Historic Old Malabon



Tambobong was the old name of Malabon. It lies among several esteros crisscrossing around islets which winds up in the large Dagatdagatan Lake. Malabon was founded as visita of Tondo on May 21, 1599. It became an independent parish 1641 with San Bartolome Apostol as patron saint.



Church of San Bartolome Apostol



It was in the year 1621 when the first stone church was built in Malabon. The transept, two lateral aisle and the media naranjan dome were added in the later years. Well-known architect, Luciano Oliver directed the construction of the Parthenon-like column on the façade as well as the twin towers. 





The church was heavily damaged during the Japanese occupation. It has remained untouched for almost 20 years. In 1951, the façade was restored by Fr. Trinidad. The dome, transept, main altar, and bell tower were repaired in 1958 by Fr. Reyes.





The church measures 70.14 meters long, 20.05 meters wide. It has a central nave, two lateral aisles, a transept and a barrel vault dome topped by a campanile.



Outside the church is a cemetery that was established in 1835. It has an arched gateway, a tower monument located at the center. To its rear side is a mortuary chapel which is now in ruins.




Asilo de Huerfanos


On the way to the town center, I noticed a structure from the bridge which I first saw in Tutubi’s blog. This structure was known as the Asilo de HuerfanosThe orphanage began in 1887 after the Augustinians approved a plan to build a new house in Malabon to lodge the orphans of the plague in 1882 which were until then was housed in Madaluyong. 



According to Father Pedro Galende, the orphanage was provided with a printing press, lithography and binding room, spacious halls for shops and laboratories, sewing ans embroidery for girls, and a library. By 1893, the asilo housed 74 orphans and 11 persons in charge of the shops and 12 servants. All were attended by four religious.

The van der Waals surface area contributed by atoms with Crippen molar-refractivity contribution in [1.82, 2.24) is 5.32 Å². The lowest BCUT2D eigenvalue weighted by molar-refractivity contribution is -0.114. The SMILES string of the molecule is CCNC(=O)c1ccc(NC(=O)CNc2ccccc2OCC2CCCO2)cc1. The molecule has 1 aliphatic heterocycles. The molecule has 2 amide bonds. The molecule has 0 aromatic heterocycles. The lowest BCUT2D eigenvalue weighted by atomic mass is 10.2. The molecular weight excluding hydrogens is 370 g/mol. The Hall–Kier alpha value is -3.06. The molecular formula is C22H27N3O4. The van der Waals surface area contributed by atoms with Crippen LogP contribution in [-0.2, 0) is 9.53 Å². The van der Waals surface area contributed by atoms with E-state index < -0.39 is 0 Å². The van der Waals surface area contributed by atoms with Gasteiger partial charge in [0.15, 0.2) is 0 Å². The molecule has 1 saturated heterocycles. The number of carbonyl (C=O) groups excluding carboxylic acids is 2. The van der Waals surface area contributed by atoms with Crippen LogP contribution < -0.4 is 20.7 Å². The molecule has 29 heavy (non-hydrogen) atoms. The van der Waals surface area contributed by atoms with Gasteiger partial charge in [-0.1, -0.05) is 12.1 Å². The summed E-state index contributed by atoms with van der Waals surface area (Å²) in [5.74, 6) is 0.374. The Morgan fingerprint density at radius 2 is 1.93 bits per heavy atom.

When the revolution broke out, the forces of General Emilio Aguinaldo seized the building. The first issues of the La Independencia, the official publication of the revolutionary government, were printed there. In 1899, the building was razed by fire during the Filipino-American War.


Architect Richard Tuason-Bautista, another prime mover in the promotion of Malabon heritage, recommends the Asilo de Huerfanos to be declared a historic site and that the preservation of the structure must be sought. Since at this time the compound is being used as a machine shop, it could peril the structure. It is suggested the possible reuse of the structure to a more similar function as to the original purpose.


This is the third of a six part article. Click here for part 1. Click here to advance to the next post. 


Information source: 

Angels in Stone by Fr. Pedro Galende


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One CommentLeave a comment

  1. I’m scared of the “santo” with the “bolo” by the entrance of the church. Like he’s going to strike those who are “erring” in their ways.

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